Google+ Reading Teen: Review: Revolution by Jennifer Donnelly

Monday, November 15, 2010

Review: Revolution by Jennifer Donnelly

  • Reading level: Young Adult
  • Hardcover: 496 pages
  • Publisher: Delacorte Books for Young Readers (October 12, 2010)
  • Language: English
  • ISBN-10: 0385737637
  • ISBN-13: 978-0385737630
  • Author's Website:

  Andi Alpers is a privileged teen living in New York City attending Brooklyn's most prestigious private school along with other rich, super-intelligent, highly talented kids.  Their teachers told them that they were special...exceptional...
supernovas. Andi herself is a talented guitarist, a genius her teachers tell her.  It was Andi's senior year and she was supposed to be preparing her senior thesis and submitting college applications.  Instead, Andi is existing in a dark world that can only be called Hell.  Two years prior tragedy struck Andi's family when her younger brother, Truman, was killed at 10 years old.  The tragedy tore her family apart...her father, a Nobel prize winning geneticist has left the family completely, living with his pregnant girlfriend; her mother a talented still life artist is deeply depressed and spends her days painting portraits of her dead son;  Andi cares for her mother while trying to just walk through life, feeling guilty, sad, lonely and hopeless relying on prescription medications to just get by. 

  The turning point comes when Andi's absent, detached father finds out that she is not filling out college applications (preferably Stanford) and hasn't even done the outline for her senior thesis.  He checks her mother into a hospital and forces Andi to accompany him on a business trip to Paris over her winter break.  He is taking her to Paris for 3 weeks and she is to use her time to put together the outline.  Andi and her father live in Paris with a longtime friend who is a French Revolution historian.  He has asked Andi's father to work with him in definitively identifying a heart which might have belonged to Louis-Charles, son of Louis XVI and Marie Antoinette, the lost king of France.  While living in the middle of French history, Andi discovers the diary of 17-year old Alex Paradis who lived in Paris in 1795 and through a series of events became the caregiver of Louis-Charles.  Exploring this diary while she also explores Paris and her own life brings Andi to a discovery that is nothing short of life altering and even includes some time travel.  She discovers that there are circumstances and relationships that cannot be changed but can be overcome.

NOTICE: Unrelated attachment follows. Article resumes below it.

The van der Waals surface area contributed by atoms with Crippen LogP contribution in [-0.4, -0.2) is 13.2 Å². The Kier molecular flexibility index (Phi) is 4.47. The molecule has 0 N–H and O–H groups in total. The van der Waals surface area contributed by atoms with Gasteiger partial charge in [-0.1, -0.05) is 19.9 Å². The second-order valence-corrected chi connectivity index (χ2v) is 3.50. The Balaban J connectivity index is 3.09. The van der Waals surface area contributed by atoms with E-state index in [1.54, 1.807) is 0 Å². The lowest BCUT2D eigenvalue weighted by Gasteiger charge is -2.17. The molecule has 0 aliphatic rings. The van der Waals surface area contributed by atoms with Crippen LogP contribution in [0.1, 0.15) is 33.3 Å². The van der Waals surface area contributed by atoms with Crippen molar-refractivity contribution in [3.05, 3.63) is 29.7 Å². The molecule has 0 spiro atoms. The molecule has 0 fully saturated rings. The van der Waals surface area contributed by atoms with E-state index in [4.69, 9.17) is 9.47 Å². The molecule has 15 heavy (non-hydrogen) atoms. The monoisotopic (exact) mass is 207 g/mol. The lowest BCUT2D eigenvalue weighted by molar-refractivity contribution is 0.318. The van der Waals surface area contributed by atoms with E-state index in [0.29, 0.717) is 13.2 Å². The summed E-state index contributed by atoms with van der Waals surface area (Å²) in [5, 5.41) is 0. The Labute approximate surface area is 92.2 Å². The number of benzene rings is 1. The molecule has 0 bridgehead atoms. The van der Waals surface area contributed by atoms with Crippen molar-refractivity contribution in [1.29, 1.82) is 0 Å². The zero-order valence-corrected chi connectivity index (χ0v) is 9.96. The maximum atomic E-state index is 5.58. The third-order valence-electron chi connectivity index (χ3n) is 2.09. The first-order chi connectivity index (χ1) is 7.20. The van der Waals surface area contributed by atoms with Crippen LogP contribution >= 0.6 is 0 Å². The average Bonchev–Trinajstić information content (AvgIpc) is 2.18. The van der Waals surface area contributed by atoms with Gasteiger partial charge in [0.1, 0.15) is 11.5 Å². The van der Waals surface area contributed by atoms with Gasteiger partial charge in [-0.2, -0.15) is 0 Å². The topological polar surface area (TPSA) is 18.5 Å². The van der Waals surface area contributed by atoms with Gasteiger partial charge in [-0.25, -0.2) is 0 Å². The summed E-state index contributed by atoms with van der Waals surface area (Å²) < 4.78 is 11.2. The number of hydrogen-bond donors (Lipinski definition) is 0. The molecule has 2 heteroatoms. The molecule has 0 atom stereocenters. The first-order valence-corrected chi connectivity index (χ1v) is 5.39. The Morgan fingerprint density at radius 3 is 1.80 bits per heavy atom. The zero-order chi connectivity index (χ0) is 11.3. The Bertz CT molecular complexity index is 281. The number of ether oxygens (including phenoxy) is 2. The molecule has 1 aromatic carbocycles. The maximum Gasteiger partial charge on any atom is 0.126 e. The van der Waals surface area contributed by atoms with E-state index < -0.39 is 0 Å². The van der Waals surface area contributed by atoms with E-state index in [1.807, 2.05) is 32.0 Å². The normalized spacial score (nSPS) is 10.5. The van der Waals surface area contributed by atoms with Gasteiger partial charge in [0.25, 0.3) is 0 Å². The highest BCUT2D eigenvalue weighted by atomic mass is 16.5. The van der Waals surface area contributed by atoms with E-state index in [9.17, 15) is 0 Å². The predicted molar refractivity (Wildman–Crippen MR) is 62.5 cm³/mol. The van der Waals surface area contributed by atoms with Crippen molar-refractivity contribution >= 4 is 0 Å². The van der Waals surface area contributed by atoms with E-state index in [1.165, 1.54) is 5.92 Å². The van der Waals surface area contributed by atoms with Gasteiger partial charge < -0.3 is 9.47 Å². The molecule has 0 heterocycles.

My review:
  It took me a while to get started on this book because my initial impression was "just another story about teenage depression" and it was slow in getting the story started.  However, once I got into the story I found that it was very different.  Revolution is not just a story but is also a history lesson on not only the French Revolution but also on music.  This is not an easy, breezy read.  There are a lot of big words, French words, French history and musical terminology.  There is also graphic descriptions of the deprivation, cruelty and violence that took place during the French Revolution.  This was a time period  that I was not very familiar with and I enjoyed learning more about this part of history.  I would recommend this book for older readers. 

-Janeth (Andye's mom)

You may want to know:  This book has quite a bit of profanity and some sexual dialog.  There's also a lot of war violence and some other notable content.  For more information, go to Revolution on Parental Book Reviews.


  1. Great review! I think I'd enjoy this very much.

  2. Nice review-I really loved this book and was sad that I hadn't seen many reviews of it around the blogosphere (mine's scheduled for later this month).

  3. I loved this book! Unfortunately, I'm having a hard time putting my thoughts into words. I'll get there, hopefully by the end of the week - the book is sitting on my desk giving me dirty looks (Hey, Alison! You read me, what's the matter, didn't you like me??)

  4. This book is so perfect for me, which is one of the reasons that I'm glad I got a copy! I'm taking French now and have a huge interest in France (particularly the Revolution!). I cannot wait to read this!

  5. Yes. When I first started reading Revolution I nearly gave up on it because I too thought it would just be about a depressed teen. However, when I forced myself to continue reading the book I could not put it down! It does have quite a few swear words in the book but other than that it's absolutely great!


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